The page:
Thursday, March 10, 2016
Manhattan Institute Grades Schools Based on an Unsubstantiated Norms
The Manhattan Institute for Policy Research released in the fall of 2015 a website, SchoolGrades.org, which claims to use an international standard of excellence to grade how well America’s schools prepare students in core subjects. Grading projects of this sort are only as useful as the transparency and merits of the underlying data and calculations.
In this case,, a review reports that the site is rife with technical and logical shortcomings.
Jaime L. Del Razo, a Principal Associate at the Annenberg Institute for School Reform at Brown University and Adjunct Assistant Professor at Brown University’s Department of Education, reviewed the website SchoolGrades.org for the Think Twice Think Tank Review Project at the National Education Policy Center, housed at the University of Colorado Boulder’s School of Education.
SchoolGrades.org evaluates and assigns grades, using reading and math test scores, to U.S. schools, comparing schools across their respective states and to other countries. The site’s creators never fully explain their approach, but it apparently uses a four-step process: (1) average two state test scores; (2) “norm” these results to the NAEP exam; (3) make an adjustment to this nationally normed measure using free and reduced price lunch data to account at least partially for differences in socioeconomic status; and (4) “norm” these results to the international PISA exam.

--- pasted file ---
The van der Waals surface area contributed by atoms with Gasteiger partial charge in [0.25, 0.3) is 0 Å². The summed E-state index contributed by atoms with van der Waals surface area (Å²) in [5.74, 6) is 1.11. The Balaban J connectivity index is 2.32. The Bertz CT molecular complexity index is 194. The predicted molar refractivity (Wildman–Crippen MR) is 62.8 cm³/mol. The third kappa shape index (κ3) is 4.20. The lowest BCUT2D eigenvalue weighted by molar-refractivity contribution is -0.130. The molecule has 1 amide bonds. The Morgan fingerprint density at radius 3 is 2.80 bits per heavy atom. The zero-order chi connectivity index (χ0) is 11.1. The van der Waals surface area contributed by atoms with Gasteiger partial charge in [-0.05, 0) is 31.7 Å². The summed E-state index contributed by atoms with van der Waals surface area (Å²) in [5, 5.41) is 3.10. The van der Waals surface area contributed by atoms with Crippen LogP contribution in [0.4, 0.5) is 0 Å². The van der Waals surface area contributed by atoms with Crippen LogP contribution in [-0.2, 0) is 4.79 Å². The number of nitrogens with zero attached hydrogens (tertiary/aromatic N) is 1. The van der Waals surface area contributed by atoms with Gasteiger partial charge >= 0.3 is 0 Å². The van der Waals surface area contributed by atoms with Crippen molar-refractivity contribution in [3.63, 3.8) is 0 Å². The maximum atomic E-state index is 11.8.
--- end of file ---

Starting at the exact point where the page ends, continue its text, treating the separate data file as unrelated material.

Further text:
The website alleges that this process allows a parent to compare a local school to schools in other countries, yet the unsubstantiated norming chain is too tenuous and the results are overly extrapolated to be of any useful value. It fails to explain how international scores are equated to the national standard they developed, how letter grades were determined, and how free and reduced price lunch counts were used to make socioeconomic adjustments. The challenge facing the creators of this project was to equate scores on the various tests, yet none of the field’s abundant equating research is even cited.
Professor Del Razo concludes that the website’s reliance on aggregated test scores is far too narrow a base to serve as a useful evaluation of schools. He also points out that it perpetuates the misuse of testing as the best way to assess a school’s worth despite ample research to the contrary. Thus, its approach to evaluating schools fails on technical grounds and, just as importantly, it fails to understand and consider the broader purposes of education in a democratic society.